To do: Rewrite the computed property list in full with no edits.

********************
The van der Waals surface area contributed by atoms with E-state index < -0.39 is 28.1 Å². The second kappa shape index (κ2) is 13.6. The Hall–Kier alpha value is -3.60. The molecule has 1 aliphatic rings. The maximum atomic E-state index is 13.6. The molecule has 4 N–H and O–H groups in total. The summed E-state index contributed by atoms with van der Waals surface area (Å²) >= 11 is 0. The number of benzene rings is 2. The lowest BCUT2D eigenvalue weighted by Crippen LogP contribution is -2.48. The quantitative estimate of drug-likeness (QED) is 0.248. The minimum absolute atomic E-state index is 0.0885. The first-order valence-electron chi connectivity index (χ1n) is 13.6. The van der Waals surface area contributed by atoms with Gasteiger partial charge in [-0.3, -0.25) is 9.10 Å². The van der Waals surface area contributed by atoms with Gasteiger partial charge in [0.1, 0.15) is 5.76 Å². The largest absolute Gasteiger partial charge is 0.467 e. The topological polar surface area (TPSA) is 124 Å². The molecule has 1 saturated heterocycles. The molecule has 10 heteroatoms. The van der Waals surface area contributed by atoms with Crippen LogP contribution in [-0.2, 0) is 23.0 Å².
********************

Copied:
The van der Waals surface area contributed by atoms with E-state index < -0.39 is 28.1 Å². The second kappa shape index (κ2) is 13.6. The Hall–Kier alpha value is -3.60. The molecule has 1 aliphatic rings. The maximum atomic E-state index is 13.6. The molecule has 4 N–H and O–H groups in total. The summed E-state index contributed by atoms with van der Waals surface area (Å²) >= 11 is 0. The number of benzene rings is 2. The lowest BCUT2D eigenvalue weighted by Crippen LogP contribution is -2.48. The quantitative estimate of drug-likeness (QED) is 0.248. The minimum absolute atomic E-state index is 0.0885. The first-order valence-electron chi connectivity index (χ1n) is 13.6. The van der Waals surface area contributed by atoms with Gasteiger partial charge in [-0.3, -0.25) is 9.10 Å². The van der Waals surface area contributed by atoms with Gasteiger partial charge in [0.1, 0.15) is 5.76 Å². The largest absolute Gasteiger partial charge is 0.467 e. The topological polar surface area (TPSA) is 124 Å². The molecule has 1 saturated heterocycles. The molecule has 10 heteroatoms. The van der Waals surface area contributed by atoms with Crippen LogP contribution in [-0.2, 0) is 23.0 Å².